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I'm building an iOS application that uses the event sourcing pattern; the idea is that you should be able to reconstruct the application state at any time by replaying a series of events.

Each event carries a UUID. The application's state is stored in a persistent Core Data object graph.

My particular implementation of event sourcing guarantees "at least once" delivery of events to the client. If it so happens that an event is delivered more than once, I need to ensure that these subsequent deliveries don't affect the object graph.

I would like to keep an event record – a set of event UUIDs that have already been processed. This way, I can check incoming events against the event record, and drop them if they've already been processed.

Where would you store the event record?

It needs to be 'synchronized' with the persisted Core Data graph. In particular this means:

  • if the Core Data object graph is deleted, so must the event record
  • the event record must be persisted in tandem with the Core Data object graph
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There is no reason you cannot store it in Core Data as well. Personally, if I was already using Core Data to store data then I would use it to store all of the data so that I have one persistence interface to work with and not trying to align multiple different interfaces.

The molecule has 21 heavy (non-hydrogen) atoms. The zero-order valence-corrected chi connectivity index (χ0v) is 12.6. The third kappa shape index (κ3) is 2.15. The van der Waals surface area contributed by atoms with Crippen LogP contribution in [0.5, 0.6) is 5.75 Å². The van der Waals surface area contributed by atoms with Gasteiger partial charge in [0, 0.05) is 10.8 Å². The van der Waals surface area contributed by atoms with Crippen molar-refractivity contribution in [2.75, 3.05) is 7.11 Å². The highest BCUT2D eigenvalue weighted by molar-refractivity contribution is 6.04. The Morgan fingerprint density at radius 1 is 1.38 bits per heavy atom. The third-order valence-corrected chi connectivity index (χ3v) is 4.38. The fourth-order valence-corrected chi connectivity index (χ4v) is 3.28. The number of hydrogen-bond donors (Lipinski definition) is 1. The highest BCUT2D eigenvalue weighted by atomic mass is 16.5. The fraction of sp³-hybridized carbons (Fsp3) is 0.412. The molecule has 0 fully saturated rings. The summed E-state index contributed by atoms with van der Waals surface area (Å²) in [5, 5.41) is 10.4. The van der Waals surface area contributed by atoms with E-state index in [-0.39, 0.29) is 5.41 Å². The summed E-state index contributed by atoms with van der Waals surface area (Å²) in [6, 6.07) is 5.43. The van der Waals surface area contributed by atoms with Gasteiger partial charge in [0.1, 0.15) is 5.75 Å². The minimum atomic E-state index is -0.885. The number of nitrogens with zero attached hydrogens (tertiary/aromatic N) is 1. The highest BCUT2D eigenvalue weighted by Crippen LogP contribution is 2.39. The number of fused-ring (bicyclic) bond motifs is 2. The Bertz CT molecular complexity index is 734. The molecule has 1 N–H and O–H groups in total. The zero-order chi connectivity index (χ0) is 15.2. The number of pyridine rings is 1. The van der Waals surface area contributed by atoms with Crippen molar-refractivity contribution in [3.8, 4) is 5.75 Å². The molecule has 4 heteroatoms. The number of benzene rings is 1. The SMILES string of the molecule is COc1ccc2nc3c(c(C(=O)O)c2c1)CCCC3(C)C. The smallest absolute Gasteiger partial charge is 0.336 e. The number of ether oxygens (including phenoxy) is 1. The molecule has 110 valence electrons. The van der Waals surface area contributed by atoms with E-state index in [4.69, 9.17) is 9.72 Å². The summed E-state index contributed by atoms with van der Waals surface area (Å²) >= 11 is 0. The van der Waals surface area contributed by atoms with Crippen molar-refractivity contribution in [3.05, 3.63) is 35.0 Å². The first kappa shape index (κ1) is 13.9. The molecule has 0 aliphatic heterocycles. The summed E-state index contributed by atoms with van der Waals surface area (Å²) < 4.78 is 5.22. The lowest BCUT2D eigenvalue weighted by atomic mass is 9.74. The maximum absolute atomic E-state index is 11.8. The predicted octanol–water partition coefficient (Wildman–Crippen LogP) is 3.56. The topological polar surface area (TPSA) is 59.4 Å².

Update 1

I see where you're taking it. So instead of sending containsObject to a set of UUIDs in memory, you suggest that I use a fetchRequest to check for the existence of an entity in the store with that UUID? Since this check has to be performed on every event that comes in, what can I do to ensure that it's performant?

Do a count instead of a fetch. If the count is >= 1 then you already have that event. If it is zero you do not. Performing a count against the persistent store is very fast.

Second, use a pre-created NSFetchRequest (and NSPredicate) and keep it between checks. That will decrease the amount of time it takes to build your query.

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I agree in principle, but given that I can't cleanly create a singleton EventRecord entity in Core Data, where and how specifically would you store the event record? –  steveluscher May 31 '13 at 19:32
    
You wouldn't. Each entry would be a separate event. So you would have one event for each UUID and probably a timestamp as well. No singleton just a query to grab latest etc. –  Marcus S. Zarra May 31 '13 at 21:05
    
I see where you're taking it. So instead of sending containsObject to a set of UUIDs in memory, you suggest that I use a fetchRequest to check for the existence of an entity in the store with that UUID? Since this check has to be performed on every event that comes in, what can I do to ensure that it's performant? –  steveluscher May 31 '13 at 23:02
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